Tuesday, March 31, 2009
Fried Rice and Dumplings
My cerebral laziness continues so here is another recipe. OH JUST GET OVER IT!
Continuing in the International theme (oh, didn't you know there was a theme? Well, there is. And it is International. Keep up, please), here we have fried rice and dumplings. For when you want Chinese but don't have the money to eat out and don't want to spend the rest of your evening wondering why you feel so lousy after you go out for Chinese (hint: MSG). True story: on Sunday, my parents stopped by after church. After a few hours, during which The Viking managed to fix the window of Mom's car, Mom asked if we wanted to go out for Chinese. I had to say, apologetically, "Sorry, I'm making Chinese tonight." It was ever so hard not to sound smugly superior but I managed, I'm sure.
Pork Fried Rice (mostly Rachel Ray)
-2-3 cups cooked rice
-3 T veg oil
-2 eggs, beaten
-2 cloves garlic, chopped
-2 inches fresh ginger root, minced or grated (dried, ground is fine, too)
-1/2 cup shredded or chopped carrots
-1/2 red or green bell pepper, diced
-4 scallions, thinly sliced on an angle (optional, I never use them)
-2 cups or so diced, cooked pork loin*
-1/2 cup frozen peas
-1/4-1/3 cup Tamari, dark soy sauce (regular soy sauce is fine, too)
1. If using leftover rice, skip to step 2. If not, make rice, whichever way you prefer (I have a handy dandy microwave rice cooker I use all the time). Set aside to cool.
2. Beat eggs and set aside in a small bowl.
3. Chop garlic (I usually mince it), grate or mince ginger (if using fresh), chop or shred carrots, chop pepper and slice scallions (if using) and throw it all in a medium bowl and set aside.
4. Heat a wok or large skillet over high heat. Add 1 T oil to the pan. Add eggs and scramble, then move them off to the side of the pan and add a little more oil to the center. Add garlic, ginger, carrots, pepper and scallions and quick-fry for about 2 minutes.
5. Add rice and pork and combine with veg. Incorporate scrambled eggs and continue to cook another 2-3 minutes.
6. Add peas and soy sauce and stir-fry one more minute, then serve.
*I make this the day after I've made our favorite marinated pork loin, great way to use leftovers!
Pot Stickers/Dumplings (Everyday Food)
-1/2 c finely chopped Napa or Savoy cabbage
-6 oz ground pork, not all lean
-3 scallions, finely chopped
-1 T finely chopped, peeled fresh ginger
-1 t soy sauce
-1 t toasted sesame oil
-24 rectangular or square wonton wrappers
-2 T veg oil
-2 scallions, finely chopped (optional)
-1/3 c reduced-sodium soy sauce for serving
1. Chop cabbage, peel and chop ginger (I use ground at times with no noticeable difference), and chop scallions, if using.
2. In a medium bowl, toss cabbage with 1/2 t salt. Let stand 10 minutes. Wrap cabbage in a double layer of paper towels, firmly squeeze out excess liquid. Return cabbage to bowl; add pork, scallions, ginger, soy sauce, and sesame oil. Mix well with a fork. Refrigerate leftover filling up to 2 days.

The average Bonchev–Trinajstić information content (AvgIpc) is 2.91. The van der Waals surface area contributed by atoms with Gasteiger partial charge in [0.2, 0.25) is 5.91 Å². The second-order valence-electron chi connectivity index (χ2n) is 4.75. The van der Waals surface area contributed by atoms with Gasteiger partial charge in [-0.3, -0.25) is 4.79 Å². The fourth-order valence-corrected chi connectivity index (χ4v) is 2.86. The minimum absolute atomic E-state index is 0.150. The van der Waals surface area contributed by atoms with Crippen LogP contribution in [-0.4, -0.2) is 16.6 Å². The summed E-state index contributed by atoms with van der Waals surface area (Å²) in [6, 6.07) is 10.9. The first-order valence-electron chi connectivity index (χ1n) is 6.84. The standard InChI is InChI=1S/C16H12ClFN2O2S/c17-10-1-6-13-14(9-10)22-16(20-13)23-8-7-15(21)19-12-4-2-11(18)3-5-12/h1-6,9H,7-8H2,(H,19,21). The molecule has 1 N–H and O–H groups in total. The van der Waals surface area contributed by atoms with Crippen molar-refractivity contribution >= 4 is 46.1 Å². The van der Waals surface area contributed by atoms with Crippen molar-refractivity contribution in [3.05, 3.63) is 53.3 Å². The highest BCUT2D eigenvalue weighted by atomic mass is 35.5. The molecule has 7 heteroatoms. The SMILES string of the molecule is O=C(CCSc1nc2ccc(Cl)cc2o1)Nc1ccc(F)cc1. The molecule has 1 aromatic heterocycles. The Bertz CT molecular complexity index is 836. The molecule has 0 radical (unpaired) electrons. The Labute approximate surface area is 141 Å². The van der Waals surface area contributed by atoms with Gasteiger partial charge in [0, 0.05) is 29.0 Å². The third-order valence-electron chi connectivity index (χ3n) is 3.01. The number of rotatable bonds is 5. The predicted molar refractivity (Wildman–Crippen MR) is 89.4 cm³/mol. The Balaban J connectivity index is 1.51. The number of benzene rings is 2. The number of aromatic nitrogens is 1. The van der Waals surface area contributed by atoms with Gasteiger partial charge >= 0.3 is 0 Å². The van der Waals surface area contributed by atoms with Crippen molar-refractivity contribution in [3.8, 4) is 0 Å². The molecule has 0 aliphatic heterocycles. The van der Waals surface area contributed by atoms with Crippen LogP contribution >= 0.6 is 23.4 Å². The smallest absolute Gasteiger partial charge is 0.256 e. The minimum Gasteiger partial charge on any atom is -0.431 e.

3. Work with one wonton wrapper at a time, and keep the rest covered with a damp towel. Spoon one rounded teaspoon of filling in center. With dampened fingers, wet the four edges. To make a triangle, fold wrapper in half over filling, making sure the ends meet and filling is centered; press edged down firmly to seal.
4. Moisten one tip on long side of triangle. Then bring together both tips on long side, overlapping them slightly; press tips together to seal. *Steps 3 and 4 are great tasks to give to the kids--put them to work!
5. Fold remaining top corner back. Transfer to an oiled plate; cover with a damp towel to keep moist. Repeat with remaining wrappers and filling.
6. In a 12-inch nonstick skillet with at tight-fitting lid, heat 1 T oil over medium-high heat. Add half the wontons and cook, turning once, until lightly browned, about 1 minute per side. Carefully add 1/2 cup water (oil may spatter), cover, and steam until translucent and just cooked through, 2-3- minutes. Repeat with remaining T oil and wontons. Sprinkle pot stickers with scallions, if using, and serve with soy sauce.
These are great the next day as leftovers themselves. We got two meals out of these, though I did make extra pot stickers as we all really like them.
Okay, I'm off to bed. I got all my chores done today and was a good little housewife so I'm making myself a cup of tea and heading upstairs a little early.
OH! I almost forgot! I actually made a semi-successful meatloaf tonight! Oh, yes, I did! I made meatballs last week that were actually delicious so I decided to try my hand at meatloaf again. It still fell apart a little too easily, but was decidedly NOT the dog food-like mush I usually produce. Even Man-Cub, Mr. Particular when it comes to meat, liked it. He was unhappy about the presence of the ketchup, but once we let him scrape it off, he pronounced it, "Not bad, not bad at all." I ask you, what 8-year-old boy doesn't like ketchup? The same one who doesn't like mashed potatoes and won't eat pizza, that's what!
Seriously now, it's bed time. I changed the sheets today and have been daydreaming about crawling between them all day long!